You’re probably wondering what the term ‘birdie’ has to do with golf. Before we get down to this, we have to explain what a ‘par’ is.
Each hole on a golf course is graded according to how many strokes it should take an expert golfer to sink a ball. So, if a particular hole is graded as a ‘par-3’, then it is expected that an expert golfer will take three shots to sink their ball on that hole.
If a player sinks a ball in one shot under the par rating for that hole, they score a ‘birdie’. So, to use the ‘par-3’ example again, if they score a birdie on a hole such as this they will sink the ball in two shots instead of 3.
The History Of The Term ‘Birdie’
In the 19th century, ‘bird’ was American slang and mean ‘great’ and this is why it was associated with the one-under-par score. A golf course in Atlantic City, New Jersey, claimed that the term ‘birdie’ originated here in 1903.
Other Bird-Related Golf Terms
An ‘eagle’ refers to a two-under-par score and it is a term which originated among American golfers. The eagle is the national symbol of the United States and as the two-under-par score is a great score, this magnificent bird was readily associated with it. The eagle made its way to British golfers by way of a Mr HD Gaunt who came across eagles in Canada.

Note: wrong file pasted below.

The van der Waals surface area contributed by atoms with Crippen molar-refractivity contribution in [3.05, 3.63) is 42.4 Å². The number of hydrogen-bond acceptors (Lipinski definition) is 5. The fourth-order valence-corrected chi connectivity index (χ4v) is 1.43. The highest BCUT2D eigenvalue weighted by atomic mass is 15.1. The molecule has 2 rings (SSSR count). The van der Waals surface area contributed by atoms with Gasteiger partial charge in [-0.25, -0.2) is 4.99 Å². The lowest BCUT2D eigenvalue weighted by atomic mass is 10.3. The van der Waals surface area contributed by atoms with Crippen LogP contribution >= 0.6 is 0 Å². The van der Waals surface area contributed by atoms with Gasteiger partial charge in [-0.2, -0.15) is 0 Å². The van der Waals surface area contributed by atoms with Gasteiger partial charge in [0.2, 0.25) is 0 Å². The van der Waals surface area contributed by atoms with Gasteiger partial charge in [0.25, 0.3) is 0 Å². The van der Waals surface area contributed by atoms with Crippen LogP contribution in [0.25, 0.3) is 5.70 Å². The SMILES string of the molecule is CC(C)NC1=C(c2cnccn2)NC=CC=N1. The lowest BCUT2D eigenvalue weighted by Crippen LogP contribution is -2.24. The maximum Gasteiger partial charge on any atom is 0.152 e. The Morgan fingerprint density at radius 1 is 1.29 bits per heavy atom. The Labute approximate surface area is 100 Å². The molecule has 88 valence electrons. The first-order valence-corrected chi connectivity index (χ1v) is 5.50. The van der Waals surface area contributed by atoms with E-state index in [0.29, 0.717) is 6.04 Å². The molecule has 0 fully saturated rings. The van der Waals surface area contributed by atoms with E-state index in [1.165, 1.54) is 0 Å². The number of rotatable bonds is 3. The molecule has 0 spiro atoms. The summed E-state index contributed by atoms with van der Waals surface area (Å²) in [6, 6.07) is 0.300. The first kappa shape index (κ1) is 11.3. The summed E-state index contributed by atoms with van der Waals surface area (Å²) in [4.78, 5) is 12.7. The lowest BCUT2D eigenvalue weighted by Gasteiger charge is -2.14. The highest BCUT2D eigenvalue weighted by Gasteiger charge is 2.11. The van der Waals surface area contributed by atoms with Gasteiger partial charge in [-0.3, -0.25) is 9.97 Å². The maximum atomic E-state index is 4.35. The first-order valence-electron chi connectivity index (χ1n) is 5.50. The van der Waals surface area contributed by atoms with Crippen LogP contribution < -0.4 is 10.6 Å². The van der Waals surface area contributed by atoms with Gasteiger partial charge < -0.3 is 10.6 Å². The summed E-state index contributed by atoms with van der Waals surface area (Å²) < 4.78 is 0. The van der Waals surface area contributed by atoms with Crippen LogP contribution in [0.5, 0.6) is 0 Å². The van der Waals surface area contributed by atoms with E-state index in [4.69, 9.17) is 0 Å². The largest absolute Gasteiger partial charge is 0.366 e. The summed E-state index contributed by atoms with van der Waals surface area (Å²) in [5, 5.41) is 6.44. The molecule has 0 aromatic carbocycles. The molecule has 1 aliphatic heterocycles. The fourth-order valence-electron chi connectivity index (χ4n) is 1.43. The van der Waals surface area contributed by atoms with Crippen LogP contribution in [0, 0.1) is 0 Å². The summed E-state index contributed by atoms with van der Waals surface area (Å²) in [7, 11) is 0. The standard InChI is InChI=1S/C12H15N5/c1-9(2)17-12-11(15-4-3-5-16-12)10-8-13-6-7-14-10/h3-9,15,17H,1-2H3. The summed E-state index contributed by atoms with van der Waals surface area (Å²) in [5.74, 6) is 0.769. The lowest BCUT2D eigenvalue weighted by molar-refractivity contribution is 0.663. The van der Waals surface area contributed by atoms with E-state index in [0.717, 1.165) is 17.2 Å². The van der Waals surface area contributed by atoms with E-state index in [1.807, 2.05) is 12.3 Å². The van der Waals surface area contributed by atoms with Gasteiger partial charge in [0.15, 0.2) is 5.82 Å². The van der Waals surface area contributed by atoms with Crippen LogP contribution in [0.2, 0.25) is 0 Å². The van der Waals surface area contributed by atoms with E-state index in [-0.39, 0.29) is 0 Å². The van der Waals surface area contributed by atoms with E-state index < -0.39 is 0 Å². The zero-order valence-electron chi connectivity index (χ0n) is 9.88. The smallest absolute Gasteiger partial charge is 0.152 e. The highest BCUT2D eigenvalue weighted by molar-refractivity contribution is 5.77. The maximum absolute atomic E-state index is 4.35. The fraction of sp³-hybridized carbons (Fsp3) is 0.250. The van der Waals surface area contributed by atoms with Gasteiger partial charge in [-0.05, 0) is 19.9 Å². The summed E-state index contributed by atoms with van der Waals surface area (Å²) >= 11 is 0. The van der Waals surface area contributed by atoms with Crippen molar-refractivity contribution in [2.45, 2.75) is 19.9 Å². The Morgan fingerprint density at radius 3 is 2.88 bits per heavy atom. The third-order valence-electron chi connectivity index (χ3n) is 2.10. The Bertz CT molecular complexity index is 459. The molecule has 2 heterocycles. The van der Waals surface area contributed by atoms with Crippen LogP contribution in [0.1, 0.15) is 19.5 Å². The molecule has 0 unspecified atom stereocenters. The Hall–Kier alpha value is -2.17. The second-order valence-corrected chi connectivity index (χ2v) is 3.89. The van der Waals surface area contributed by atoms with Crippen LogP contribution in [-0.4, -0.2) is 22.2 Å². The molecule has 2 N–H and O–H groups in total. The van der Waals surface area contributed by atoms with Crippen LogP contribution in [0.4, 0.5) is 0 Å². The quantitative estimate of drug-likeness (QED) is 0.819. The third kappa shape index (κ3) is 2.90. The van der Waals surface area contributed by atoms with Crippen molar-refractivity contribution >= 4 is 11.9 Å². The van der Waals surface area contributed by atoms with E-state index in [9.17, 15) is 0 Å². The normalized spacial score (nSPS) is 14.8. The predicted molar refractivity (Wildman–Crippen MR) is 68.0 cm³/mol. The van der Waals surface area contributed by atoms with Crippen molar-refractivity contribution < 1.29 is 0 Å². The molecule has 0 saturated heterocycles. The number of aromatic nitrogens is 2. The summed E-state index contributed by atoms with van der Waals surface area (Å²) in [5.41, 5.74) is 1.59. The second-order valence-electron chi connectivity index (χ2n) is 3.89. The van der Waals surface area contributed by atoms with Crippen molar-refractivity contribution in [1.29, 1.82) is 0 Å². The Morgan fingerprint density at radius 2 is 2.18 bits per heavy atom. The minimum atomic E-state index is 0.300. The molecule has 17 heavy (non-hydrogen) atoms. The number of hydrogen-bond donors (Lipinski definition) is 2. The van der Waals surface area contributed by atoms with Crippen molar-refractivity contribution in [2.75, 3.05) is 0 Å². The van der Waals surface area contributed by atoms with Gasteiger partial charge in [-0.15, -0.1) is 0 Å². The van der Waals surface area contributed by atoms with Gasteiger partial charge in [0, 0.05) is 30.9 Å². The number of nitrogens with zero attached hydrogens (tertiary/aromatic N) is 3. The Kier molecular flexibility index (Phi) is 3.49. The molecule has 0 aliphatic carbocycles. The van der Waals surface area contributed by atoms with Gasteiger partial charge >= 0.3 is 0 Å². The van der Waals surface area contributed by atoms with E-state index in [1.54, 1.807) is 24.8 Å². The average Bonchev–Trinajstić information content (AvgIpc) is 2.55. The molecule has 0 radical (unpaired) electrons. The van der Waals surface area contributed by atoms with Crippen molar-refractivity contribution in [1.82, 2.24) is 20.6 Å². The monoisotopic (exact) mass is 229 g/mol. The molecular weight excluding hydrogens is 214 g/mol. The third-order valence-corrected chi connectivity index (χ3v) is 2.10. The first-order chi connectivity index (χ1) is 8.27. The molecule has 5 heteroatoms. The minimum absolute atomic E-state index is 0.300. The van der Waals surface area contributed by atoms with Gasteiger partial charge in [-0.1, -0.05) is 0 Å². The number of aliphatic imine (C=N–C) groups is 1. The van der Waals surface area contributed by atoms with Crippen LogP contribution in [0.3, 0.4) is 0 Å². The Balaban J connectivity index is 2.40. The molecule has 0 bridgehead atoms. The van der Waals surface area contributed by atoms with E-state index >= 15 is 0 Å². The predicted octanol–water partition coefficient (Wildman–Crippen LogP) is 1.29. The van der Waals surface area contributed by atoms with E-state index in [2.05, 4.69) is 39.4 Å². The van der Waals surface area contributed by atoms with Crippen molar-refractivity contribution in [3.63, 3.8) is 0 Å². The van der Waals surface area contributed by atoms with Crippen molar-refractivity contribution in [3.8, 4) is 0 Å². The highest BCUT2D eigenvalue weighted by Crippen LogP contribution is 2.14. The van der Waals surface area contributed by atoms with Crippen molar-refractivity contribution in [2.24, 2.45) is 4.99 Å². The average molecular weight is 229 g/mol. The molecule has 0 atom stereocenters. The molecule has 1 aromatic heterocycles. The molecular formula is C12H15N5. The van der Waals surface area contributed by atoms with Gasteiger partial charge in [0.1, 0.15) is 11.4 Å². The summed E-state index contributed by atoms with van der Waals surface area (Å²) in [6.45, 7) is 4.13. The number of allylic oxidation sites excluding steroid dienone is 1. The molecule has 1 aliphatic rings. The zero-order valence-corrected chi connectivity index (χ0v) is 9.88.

An ‘albatross’ refers to a three-under-par score. It is called such because it is a very rare score just as an albatross is a very rare bird. Since the 1930s, less than 50 men and women have been lucky enough to score albatrosses in golfing championships around the world.
When you sink a ball in five fewer strokes than the par for the particular hole you’re playing, you score an ostrich. So, you’ll score an ostrich if you:
- Sink a ball, with two strokes, on a par-5 hole, or
- Sink a ball, with one stroke, on a par-6 hole.
There are other terms, which are related to golf, that have no bird associations. For example, the term ‘bogey’ is used to refer to a score of one over par. For example, if you’re playing a 7-par hole – and you sink the ball in eight shots – you’ll score a bogey. Two- or three-over-par are referred to as a ‘double-bogey’ or ‘triple-bogey’. A ‘condor’ is the term for a four-under-par score. This score is only possible to achieve on a par-5 or a par-6 hole.
Although the variety of golfing terminology may seem off-putting because there is so much of it, don’t use this as an excuse not to try the game out. It’s not strenuous like games such as rugby and soccer, but you still get a good workout while walking the course. Also, making the perfect shot also requires a great amount of concentration, so if honing your mind skills is something that you enjoy doing then golf is for you!